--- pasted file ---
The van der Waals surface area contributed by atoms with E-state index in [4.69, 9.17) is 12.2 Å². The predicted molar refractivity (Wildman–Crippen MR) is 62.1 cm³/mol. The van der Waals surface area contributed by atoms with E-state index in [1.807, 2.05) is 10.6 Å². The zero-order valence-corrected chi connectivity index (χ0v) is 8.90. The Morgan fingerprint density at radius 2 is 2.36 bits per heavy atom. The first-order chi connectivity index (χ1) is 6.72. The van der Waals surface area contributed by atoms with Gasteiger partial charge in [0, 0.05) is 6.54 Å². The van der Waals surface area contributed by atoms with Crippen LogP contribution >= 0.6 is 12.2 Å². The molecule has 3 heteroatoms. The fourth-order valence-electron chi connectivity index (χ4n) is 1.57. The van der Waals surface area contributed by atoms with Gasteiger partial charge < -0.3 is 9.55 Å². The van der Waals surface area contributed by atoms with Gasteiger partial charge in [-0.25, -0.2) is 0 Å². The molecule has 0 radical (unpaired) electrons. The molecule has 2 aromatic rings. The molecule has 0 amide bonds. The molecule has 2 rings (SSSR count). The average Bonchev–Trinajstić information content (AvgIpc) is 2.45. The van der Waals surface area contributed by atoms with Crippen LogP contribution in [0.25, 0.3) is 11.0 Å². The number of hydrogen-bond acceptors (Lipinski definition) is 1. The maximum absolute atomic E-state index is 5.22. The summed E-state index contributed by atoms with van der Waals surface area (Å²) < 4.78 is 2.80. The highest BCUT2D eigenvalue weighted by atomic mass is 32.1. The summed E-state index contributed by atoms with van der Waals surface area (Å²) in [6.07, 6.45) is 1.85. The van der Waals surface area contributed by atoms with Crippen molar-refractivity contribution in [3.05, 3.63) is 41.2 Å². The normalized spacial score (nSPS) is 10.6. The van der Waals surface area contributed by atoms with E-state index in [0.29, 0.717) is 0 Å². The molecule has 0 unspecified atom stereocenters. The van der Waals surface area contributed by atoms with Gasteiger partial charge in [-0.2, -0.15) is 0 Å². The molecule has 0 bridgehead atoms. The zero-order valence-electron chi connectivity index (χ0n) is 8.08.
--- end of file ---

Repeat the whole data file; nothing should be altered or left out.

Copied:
The van der Waals surface area contributed by atoms with E-state index in [4.69, 9.17) is 12.2 Å². The predicted molar refractivity (Wildman–Crippen MR) is 62.1 cm³/mol. The van der Waals surface area contributed by atoms with E-state index in [1.807, 2.05) is 10.6 Å². The zero-order valence-corrected chi connectivity index (χ0v) is 8.90. The Morgan fingerprint density at radius 2 is 2.36 bits per heavy atom. The first-order chi connectivity index (χ1) is 6.72. The van der Waals surface area contributed by atoms with Gasteiger partial charge in [0, 0.05) is 6.54 Å². The van der Waals surface area contributed by atoms with Crippen LogP contribution >= 0.6 is 12.2 Å². The molecule has 3 heteroatoms. The fourth-order valence-electron chi connectivity index (χ4n) is 1.57. The van der Waals surface area contributed by atoms with Gasteiger partial charge < -0.3 is 9.55 Å². The van der Waals surface area contributed by atoms with Gasteiger partial charge in [-0.25, -0.2) is 0 Å². The molecule has 0 radical (unpaired) electrons. The molecule has 2 aromatic rings. The molecule has 0 amide bonds. The molecule has 2 rings (SSSR count). The average Bonchev–Trinajstić information content (AvgIpc) is 2.45. The van der Waals surface area contributed by atoms with Crippen LogP contribution in [0.25, 0.3) is 11.0 Å². The number of hydrogen-bond acceptors (Lipinski definition) is 1. The maximum absolute atomic E-state index is 5.22. The summed E-state index contributed by atoms with van der Waals surface area (Å²) < 4.78 is 2.80. The highest BCUT2D eigenvalue weighted by atomic mass is 32.1. The summed E-state index contributed by atoms with van der Waals surface area (Å²) in [6.07, 6.45) is 1.85. The van der Waals surface area contributed by atoms with Crippen molar-refractivity contribution in [3.05, 3.63) is 41.2 Å². The normalized spacial score (nSPS) is 10.6. The van der Waals surface area contributed by atoms with E-state index in [0.29, 0.717) is 0 Å². The molecule has 0 unspecified atom stereocenters. The van der Waals surface area contributed by atoms with Gasteiger partial charge in [-0.2, -0.15) is 0 Å². The molecule has 0 bridgehead atoms. The zero-order valence-electron chi connectivity index (χ0n) is 8.08.